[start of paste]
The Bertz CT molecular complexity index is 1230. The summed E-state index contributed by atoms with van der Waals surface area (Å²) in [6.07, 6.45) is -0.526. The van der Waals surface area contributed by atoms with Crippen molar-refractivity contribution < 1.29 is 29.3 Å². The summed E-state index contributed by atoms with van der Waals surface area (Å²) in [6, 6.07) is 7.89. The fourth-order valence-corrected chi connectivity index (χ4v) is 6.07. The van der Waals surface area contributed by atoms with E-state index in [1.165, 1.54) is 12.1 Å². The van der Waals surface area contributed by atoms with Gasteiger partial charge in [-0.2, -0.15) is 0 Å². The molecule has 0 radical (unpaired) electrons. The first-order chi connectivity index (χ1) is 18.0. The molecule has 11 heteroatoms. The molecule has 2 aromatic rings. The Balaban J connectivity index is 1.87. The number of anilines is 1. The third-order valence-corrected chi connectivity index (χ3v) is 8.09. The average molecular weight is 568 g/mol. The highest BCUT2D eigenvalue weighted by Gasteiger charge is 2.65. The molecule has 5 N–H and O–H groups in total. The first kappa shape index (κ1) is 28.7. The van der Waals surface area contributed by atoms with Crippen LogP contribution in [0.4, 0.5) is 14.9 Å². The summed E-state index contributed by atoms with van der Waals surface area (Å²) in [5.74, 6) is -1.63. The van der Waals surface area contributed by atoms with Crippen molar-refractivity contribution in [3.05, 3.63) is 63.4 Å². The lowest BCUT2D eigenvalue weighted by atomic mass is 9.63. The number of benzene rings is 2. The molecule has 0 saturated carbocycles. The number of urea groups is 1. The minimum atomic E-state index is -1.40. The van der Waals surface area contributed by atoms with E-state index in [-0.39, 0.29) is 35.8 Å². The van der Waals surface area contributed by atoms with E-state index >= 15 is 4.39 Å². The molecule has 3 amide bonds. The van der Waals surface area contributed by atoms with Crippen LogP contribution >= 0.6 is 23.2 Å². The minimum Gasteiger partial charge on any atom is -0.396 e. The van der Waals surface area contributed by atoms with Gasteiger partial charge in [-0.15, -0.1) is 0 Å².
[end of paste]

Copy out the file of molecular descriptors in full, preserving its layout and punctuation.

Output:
The Bertz CT molecular complexity index is 1230. The summed E-state index contributed by atoms with van der Waals surface area (Å²) in [6.07, 6.45) is -0.526. The van der Waals surface area contributed by atoms with Crippen molar-refractivity contribution < 1.29 is 29.3 Å². The summed E-state index contributed by atoms with van der Waals surface area (Å²) in [6, 6.07) is 7.89. The fourth-order valence-corrected chi connectivity index (χ4v) is 6.07. The van der Waals surface area contributed by atoms with E-state index in [1.165, 1.54) is 12.1 Å². The van der Waals surface area contributed by atoms with Gasteiger partial charge in [-0.2, -0.15) is 0 Å². The molecule has 0 radical (unpaired) electrons. The first-order chi connectivity index (χ1) is 18.0. The molecule has 11 heteroatoms. The molecule has 2 aromatic rings. The Balaban J connectivity index is 1.87. The number of anilines is 1. The third-order valence-corrected chi connectivity index (χ3v) is 8.09. The average molecular weight is 568 g/mol. The highest BCUT2D eigenvalue weighted by Gasteiger charge is 2.65. The molecule has 5 N–H and O–H groups in total. The first kappa shape index (κ1) is 28.7. The van der Waals surface area contributed by atoms with Crippen LogP contribution in [0.4, 0.5) is 14.9 Å². The summed E-state index contributed by atoms with van der Waals surface area (Å²) in [5.74, 6) is -1.63. The van der Waals surface area contributed by atoms with Crippen molar-refractivity contribution in [3.05, 3.63) is 63.4 Å². The lowest BCUT2D eigenvalue weighted by atomic mass is 9.63. The number of benzene rings is 2. The molecule has 0 saturated carbocycles. The number of urea groups is 1. The minimum atomic E-state index is -1.40. The van der Waals surface area contributed by atoms with E-state index in [-0.39, 0.29) is 35.8 Å². The van der Waals surface area contributed by atoms with E-state index >= 15 is 4.39 Å². The molecule has 3 amide bonds. The van der Waals surface area contributed by atoms with Crippen LogP contribution >= 0.6 is 23.2 Å². The minimum Gasteiger partial charge on any atom is -0.396 e. The van der Waals surface area contributed by atoms with Gasteiger partial charge in [-0.15, -0.1) is 0 Å².